Goalkeeper Manuel Neuer of Bayern Munich attends a training session in Munich, Germany, April 6, 2020. Bayern Munich resumed training session on Monday after COVID-19 outbreak. (Photo by Philippe Ruiz/Xinhua)
Goalkeeper Manuel Neuer of Bayern Munich attends a training session in Munich, Germany, April 6, 2020. Bayern Munich resumed training session on Monday after COVID-19 outbreak. (Photo by Philippe Ruiz/Xinhua)

By Oliver Trust

Universal applause by media and fans couldn’t have been louder after Germany successfully launched its newest export hit: Football behind closed doors.

TV stations in over 160 countries and regions witnessed the restart project of the first major European league to reopen. At the same time, other significant sports events remain under lockdown due to the coronavirus crisis.

The first time in football history, British TV broadcasted all games of the German Bundesliga live. Newspapers provided details about clubs to allow fans to select their favorite side; they can follow as long as the Premier League is interrupted.

Fredi Bobic reports about a stressful weekend as his mobile didn’t stand silent for long. The Eintracht Frankfurt sports director called the return to action “a historic day” after the national campaign had come to hold by mid-March.

“I can’t tell you how many called,” the former German international commented. He spoke of heaps of people from different sports trying to investigate the hygiene concept set up by the German league association.

The successful premiere has increased the number of curious copyists as the first and second-tier managed to run their concept without shortcomings.

Getting the approval of politics and health authorities “was one thing,” Bobic added. To see it is working, came near a litmus test the former striker stressed.

The exemplary function can’t be overrated, Bobic said. Football might be different from what supporters were used to, “but it allows things to go on under certain circumstances.”

Stars of the international football business praised the efforts. “They announced it, they did it, thank you,” said Sweden’s superstar Zlatan Ibrahimovic.

Former French international Bixente Lizarazu praised the determination of German football. “It worked; everyone could see that. They didn’t hesitate,” the former Bayern Munich left-back said.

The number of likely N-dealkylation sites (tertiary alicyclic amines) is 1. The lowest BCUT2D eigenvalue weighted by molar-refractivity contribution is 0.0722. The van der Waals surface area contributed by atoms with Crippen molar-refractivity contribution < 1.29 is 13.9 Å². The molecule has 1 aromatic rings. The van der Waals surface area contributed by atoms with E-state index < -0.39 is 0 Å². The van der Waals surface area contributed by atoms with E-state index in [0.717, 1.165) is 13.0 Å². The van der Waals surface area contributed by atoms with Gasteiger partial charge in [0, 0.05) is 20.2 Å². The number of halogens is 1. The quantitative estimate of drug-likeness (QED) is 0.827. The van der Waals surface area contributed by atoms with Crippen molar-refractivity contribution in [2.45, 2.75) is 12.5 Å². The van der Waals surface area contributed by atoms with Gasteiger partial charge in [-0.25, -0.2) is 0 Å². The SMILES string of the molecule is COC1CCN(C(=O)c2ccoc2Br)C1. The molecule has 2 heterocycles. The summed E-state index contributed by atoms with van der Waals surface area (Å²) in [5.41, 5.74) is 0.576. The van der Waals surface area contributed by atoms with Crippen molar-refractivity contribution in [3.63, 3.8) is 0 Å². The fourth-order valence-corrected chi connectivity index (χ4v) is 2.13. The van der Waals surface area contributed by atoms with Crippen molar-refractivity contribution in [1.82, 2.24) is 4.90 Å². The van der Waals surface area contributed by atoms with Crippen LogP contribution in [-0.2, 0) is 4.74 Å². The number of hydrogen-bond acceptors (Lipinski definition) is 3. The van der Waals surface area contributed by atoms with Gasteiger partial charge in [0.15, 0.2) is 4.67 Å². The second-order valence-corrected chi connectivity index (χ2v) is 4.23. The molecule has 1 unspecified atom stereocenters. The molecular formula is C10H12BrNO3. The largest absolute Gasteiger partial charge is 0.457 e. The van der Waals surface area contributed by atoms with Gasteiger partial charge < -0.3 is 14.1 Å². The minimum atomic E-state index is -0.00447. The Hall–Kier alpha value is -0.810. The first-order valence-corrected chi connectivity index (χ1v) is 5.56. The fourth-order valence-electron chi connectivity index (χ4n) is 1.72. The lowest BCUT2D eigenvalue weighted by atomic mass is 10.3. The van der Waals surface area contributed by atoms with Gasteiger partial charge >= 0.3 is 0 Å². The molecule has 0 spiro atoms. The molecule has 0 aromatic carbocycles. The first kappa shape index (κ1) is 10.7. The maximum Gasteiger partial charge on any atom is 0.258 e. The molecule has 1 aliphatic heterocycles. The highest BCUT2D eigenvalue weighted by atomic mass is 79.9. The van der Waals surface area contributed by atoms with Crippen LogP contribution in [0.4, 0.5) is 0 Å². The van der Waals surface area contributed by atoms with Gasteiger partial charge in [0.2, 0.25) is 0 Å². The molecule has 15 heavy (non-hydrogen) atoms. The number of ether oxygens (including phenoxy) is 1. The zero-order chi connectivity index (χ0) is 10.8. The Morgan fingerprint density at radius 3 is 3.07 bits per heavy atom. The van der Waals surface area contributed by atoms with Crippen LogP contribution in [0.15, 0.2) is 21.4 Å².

While critics complained about a disturbing silence coming along with so-called ghost-games German fans made the best of it. Hundreds of thousands stayed home to watch TV.

Organizers and security forces expressed their relief after the feared gatherings of supporters did not take place. Fans instead posted thousands of pictures showing them cheering at home.

It might have been an empathic move to say thank you as the squad of Borussia Dortmund made the wave in front of the empty south stands, regularly hosting 25000 ultra-fans of the Blacks and Yellows.

Sport’s history books might not report about a smashing atmosphere but an unusual kind of football.

With no supporters’ chants in their ear’s players reacted with much fewer emotions to the referee’s decisions. No pack forming happened, and less yellow and red cards were shown.

“The 90 minutes playing time feel much longer without fans,” Bayern keeper Manuel Neuer reported. The 2014 World Champion said football has much more turned to a mental issue.

Despite the excellent performance, football’s new explorers announced to tighten their strict concept. Due to the rules, players are advised to keep social distancing after scoring goals. Hertha BSC performers seem to have forgotten about the demand as they were hugging each other after every one of their three goals in Hoffenheim.

Improvement is promised as the Bundesliga wants to avoid sending out the wrong signals. “This weekend was the first step. We need to be aware there are eight more to come. All eyes are still on football,” Neuer said. Enditem

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